Ireland's European Commissioner-designate Máiréad McGuinness has faced questions on the flow of financial services between the EU and Britain at her approval hearing before the European Parliament's Economic and Monetary Affairs Committee.
Questioned on her approach to taxation as Financial Services Commissioner, given her stance on the Apple Tax case, Ms McGuinness said she would support the European Commission's position on taxation.
"If I'm approved, I will be a European Commissioner defending the European Interest. I will leave the national hat at the door. As European Commissioner I would take the Commission approach to taxation," she said.
In her opening statement to MEP's, Ms McGuinness emphasised her record in the European Parliament on unfair trading practices, legislative reform on medical devices and Brexit.
She said she looked forward to a gender balanced Commission of 13 women and 14 men.
Ms McGuinness said the context had changed for business with Covid-19, adding that "we know that some companies will not recover and that financial institutions will face an increase in non-performing loans, which we must prepare for".
However, she said that this crisis differed to the 2008 financial crisis and that she expected banks to be part of the process of recovery.
"Banks, part of the problem then, are now part of the solution, with stronger levels of capital and liquidity."
Ms McGuinness committed to advancing the work of banking union to aid financial stability, but said that this was currently in stalemate and added that "allowing this stalemate to continue leaves us vulnerable in times of crisis".
"In this house, I have never shied away from the most difficult of challenges," she said.
"I will not shy away from building consensus on the Banking Union."
Earlier in her opening statement Ms McGuinness said that her approach would be framed by her experience of distressed policyholders of the Equitable Life Assurance Society by putting people "front and centre".
She said that she would be committed to achieving ambitious climate targets in her new role through "a renewed sustainable finance strategy".
On Brexit, Ms McGuinness said that financial services in the EU needed have a plan for post-Brexit disruption and the changed relationship with the City of London.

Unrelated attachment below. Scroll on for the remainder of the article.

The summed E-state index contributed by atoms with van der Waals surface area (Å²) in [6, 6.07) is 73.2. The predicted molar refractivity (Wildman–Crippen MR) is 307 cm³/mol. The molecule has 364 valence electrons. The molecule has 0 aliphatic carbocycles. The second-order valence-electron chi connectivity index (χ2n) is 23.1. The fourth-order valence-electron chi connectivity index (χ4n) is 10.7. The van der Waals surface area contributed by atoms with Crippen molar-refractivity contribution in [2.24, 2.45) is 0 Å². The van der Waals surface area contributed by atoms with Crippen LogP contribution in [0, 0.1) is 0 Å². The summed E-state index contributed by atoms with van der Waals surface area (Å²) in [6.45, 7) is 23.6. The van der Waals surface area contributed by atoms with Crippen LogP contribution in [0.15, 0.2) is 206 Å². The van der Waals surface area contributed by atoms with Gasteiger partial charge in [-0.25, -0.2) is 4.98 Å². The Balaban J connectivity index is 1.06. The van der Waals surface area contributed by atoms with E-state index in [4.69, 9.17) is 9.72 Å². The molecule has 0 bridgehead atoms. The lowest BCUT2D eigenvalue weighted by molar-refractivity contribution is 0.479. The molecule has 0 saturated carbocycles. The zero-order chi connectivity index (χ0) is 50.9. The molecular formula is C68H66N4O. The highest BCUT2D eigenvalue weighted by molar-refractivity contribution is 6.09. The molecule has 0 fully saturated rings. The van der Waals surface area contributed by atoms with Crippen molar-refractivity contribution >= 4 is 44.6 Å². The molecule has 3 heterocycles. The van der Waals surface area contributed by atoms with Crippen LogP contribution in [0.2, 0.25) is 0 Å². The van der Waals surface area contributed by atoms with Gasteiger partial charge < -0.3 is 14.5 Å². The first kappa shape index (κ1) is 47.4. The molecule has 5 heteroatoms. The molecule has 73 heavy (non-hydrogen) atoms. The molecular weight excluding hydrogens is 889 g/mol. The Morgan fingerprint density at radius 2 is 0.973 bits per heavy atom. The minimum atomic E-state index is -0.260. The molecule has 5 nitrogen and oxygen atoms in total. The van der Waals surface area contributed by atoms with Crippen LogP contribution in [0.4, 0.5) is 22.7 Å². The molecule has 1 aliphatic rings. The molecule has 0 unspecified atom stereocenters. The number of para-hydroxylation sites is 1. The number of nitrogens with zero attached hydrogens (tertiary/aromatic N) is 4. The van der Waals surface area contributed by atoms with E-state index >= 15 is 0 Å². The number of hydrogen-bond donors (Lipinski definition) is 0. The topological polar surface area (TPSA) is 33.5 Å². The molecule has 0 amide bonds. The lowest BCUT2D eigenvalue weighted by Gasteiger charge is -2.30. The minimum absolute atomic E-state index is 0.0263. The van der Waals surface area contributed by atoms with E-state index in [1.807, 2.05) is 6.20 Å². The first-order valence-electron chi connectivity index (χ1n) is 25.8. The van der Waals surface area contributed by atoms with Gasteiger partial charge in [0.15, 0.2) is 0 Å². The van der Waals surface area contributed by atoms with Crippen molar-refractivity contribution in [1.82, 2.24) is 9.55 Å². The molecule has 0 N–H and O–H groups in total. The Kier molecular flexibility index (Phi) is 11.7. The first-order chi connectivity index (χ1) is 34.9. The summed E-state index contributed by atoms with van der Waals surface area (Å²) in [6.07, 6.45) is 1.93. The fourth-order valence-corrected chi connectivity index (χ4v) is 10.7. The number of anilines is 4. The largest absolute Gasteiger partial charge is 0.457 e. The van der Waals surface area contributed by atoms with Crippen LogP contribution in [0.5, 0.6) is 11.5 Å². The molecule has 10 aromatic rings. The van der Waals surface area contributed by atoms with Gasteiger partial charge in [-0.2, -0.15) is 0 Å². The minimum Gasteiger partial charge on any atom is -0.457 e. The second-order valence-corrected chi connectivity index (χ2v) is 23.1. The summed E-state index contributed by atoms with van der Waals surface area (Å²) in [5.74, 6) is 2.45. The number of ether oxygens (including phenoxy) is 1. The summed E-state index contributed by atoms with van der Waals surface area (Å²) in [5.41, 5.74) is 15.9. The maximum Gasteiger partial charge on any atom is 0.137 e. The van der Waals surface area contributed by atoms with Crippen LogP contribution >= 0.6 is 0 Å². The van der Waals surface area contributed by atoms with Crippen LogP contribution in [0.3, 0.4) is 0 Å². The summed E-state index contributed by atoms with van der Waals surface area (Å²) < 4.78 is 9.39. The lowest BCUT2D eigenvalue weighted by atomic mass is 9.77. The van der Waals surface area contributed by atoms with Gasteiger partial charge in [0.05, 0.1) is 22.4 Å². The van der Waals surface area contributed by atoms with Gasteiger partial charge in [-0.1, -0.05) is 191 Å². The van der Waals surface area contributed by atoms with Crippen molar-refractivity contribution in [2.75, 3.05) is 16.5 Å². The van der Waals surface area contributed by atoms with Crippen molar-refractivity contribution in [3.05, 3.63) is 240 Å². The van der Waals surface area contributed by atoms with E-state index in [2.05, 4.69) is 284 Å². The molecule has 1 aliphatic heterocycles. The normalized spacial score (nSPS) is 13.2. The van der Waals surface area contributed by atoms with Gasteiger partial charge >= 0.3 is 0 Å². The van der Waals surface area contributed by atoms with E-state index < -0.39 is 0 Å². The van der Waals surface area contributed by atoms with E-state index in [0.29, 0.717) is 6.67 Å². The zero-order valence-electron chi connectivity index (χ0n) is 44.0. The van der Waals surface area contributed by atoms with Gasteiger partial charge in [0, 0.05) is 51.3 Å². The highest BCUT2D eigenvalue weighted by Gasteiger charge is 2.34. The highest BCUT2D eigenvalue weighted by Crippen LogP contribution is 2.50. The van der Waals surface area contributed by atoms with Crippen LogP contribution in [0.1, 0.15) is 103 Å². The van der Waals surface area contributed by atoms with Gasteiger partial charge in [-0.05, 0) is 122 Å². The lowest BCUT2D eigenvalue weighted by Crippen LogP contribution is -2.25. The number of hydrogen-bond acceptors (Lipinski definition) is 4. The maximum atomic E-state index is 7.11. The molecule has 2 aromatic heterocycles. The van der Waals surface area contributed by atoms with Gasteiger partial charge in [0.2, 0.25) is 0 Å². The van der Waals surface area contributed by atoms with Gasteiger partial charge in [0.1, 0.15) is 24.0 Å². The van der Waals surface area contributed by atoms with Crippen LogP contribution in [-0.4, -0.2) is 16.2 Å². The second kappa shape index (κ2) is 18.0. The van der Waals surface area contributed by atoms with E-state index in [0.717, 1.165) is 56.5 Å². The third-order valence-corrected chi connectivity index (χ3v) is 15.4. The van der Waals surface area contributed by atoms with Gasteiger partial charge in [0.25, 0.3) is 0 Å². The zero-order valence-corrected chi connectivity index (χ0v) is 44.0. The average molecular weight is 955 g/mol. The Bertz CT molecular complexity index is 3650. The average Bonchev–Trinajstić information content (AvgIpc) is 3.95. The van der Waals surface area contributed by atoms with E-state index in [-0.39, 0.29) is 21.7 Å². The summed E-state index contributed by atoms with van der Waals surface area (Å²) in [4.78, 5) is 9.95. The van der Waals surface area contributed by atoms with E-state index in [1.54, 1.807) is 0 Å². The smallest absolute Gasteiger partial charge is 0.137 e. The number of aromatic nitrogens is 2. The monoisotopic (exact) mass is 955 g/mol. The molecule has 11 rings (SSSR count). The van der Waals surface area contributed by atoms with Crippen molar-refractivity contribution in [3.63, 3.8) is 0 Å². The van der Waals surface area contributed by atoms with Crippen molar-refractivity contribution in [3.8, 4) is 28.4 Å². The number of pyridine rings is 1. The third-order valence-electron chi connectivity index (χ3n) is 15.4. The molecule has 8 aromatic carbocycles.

"Under all circumstances - deal or no deal - the trade in financial services between the EU and the UK will be different and less fluid as of 1 January next year," she said.
Warning that all EU financial firms and stakeholders need to be prepared, Ms McGuinness stressed the importance of avoiding being overly dependent on a third country for key financial services.
"We have taken decisions in the interests of EU financial stability for the short term, notably on CCPs. We need to avoid being overly dependent on a third country for key financial services.
"This is not closing ourselves off to the outside world. Instead, I want to make sure that we have a strong European financial system, and that the services that underpin our financial stability are under our rules and supervision," she concluded.
Ms McGuinness added she is concerned about the interruption Covid-19 has caused to post-Brexit planning in Financial Services.
"I am a bit concerned that there has been an interruption to work around Brexit", she told MEPs, adding that
there were post-Brexit opportunities for financial service centres in the EU.
She said digital technology meant it would be possible to have financial centres around the EU rather than in one central location, following the change in relationship with the City of London.
Asked by Sinn Féin MEP Chris McManus about banks' ability to sell on non-performing loans to so-called vulture funds, Ms McGuinness said she would be "a champion" in protecting families and their homes.
She said she believed that borrowers "should have the same contact, the same legal capacity" with buyers of loans as was the case with the original lender.
However, she said "you have to face up to the problem of non-performing loans".
"If we do nothing about non-performing loans we will have problems in banks," she added.
In answer to a question from Fine Gael MEP Frances Fitzgerald, Ms McGuinness said that it is "not acceptable" that EU citizens cannot access home loans in other member states.
"There is no single market when it comes to mortgages and that is something we have to address."
Ms McGuinness said there were complicated reasons behind this and that the European Commission needed to "look at blockages to cross border borrowing".
Asked by Fianna Fáil's Billy Kelleher about the risk of interest rises, she said that competition in the banking sector should be looked at.
In answer to questions about sale of loans by Independent MEP Mick Wallace, Ms McGuinness said she would be "absolutely opposed" to the bundling and sale of mortgages which have become distressed due to the pandemic.
Asked about 'revolving doors' with respect to her party colleague Senator Michael D'Arcy, she said she "disagreed completely with that".
On the Common Consolidated Corporation Tax base, she said she supported a global, transparent system, which would see multinationals paying their fair share.